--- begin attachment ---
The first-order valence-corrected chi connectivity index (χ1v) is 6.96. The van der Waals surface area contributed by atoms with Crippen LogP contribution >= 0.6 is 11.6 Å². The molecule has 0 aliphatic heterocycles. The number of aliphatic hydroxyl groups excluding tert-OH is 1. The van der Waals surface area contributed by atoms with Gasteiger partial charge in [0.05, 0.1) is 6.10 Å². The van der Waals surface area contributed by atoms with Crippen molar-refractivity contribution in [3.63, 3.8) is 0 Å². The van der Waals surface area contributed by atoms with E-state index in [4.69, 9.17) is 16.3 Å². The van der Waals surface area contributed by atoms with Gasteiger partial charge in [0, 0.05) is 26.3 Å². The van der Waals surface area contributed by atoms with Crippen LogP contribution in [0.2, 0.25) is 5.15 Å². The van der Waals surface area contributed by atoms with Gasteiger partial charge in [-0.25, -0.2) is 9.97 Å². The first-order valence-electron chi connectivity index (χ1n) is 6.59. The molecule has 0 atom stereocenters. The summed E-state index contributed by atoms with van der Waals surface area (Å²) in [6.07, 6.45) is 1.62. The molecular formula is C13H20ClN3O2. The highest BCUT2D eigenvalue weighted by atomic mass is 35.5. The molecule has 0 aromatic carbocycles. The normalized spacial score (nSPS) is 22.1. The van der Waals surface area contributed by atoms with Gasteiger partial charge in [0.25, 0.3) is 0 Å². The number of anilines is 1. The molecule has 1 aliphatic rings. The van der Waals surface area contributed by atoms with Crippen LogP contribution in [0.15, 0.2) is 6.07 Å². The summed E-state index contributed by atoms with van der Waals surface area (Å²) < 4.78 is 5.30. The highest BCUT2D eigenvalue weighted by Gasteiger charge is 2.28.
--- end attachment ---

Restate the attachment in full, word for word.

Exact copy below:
The first-order valence-corrected chi connectivity index (χ1v) is 6.96. The van der Waals surface area contributed by atoms with Crippen LogP contribution >= 0.6 is 11.6 Å². The molecule has 0 aliphatic heterocycles. The number of aliphatic hydroxyl groups excluding tert-OH is 1. The van der Waals surface area contributed by atoms with Gasteiger partial charge in [0.05, 0.1) is 6.10 Å². The van der Waals surface area contributed by atoms with Crippen molar-refractivity contribution in [3.63, 3.8) is 0 Å². The van der Waals surface area contributed by atoms with E-state index in [4.69, 9.17) is 16.3 Å². The van der Waals surface area contributed by atoms with Gasteiger partial charge in [0, 0.05) is 26.3 Å². The van der Waals surface area contributed by atoms with Crippen LogP contribution in [0.2, 0.25) is 5.15 Å². The van der Waals surface area contributed by atoms with Gasteiger partial charge in [-0.25, -0.2) is 9.97 Å². The first-order valence-electron chi connectivity index (χ1n) is 6.59. The molecule has 0 atom stereocenters. The summed E-state index contributed by atoms with van der Waals surface area (Å²) in [6.07, 6.45) is 1.62. The molecular formula is C13H20ClN3O2. The highest BCUT2D eigenvalue weighted by atomic mass is 35.5. The molecule has 0 aromatic carbocycles. The normalized spacial score (nSPS) is 22.1. The van der Waals surface area contributed by atoms with Gasteiger partial charge in [0.25, 0.3) is 0 Å². The number of anilines is 1. The molecule has 1 aliphatic rings. The van der Waals surface area contributed by atoms with Crippen LogP contribution in [0.15, 0.2) is 6.07 Å². The summed E-state index contributed by atoms with van der Waals surface area (Å²) < 4.78 is 5.30. The highest BCUT2D eigenvalue weighted by Gasteiger charge is 2.28.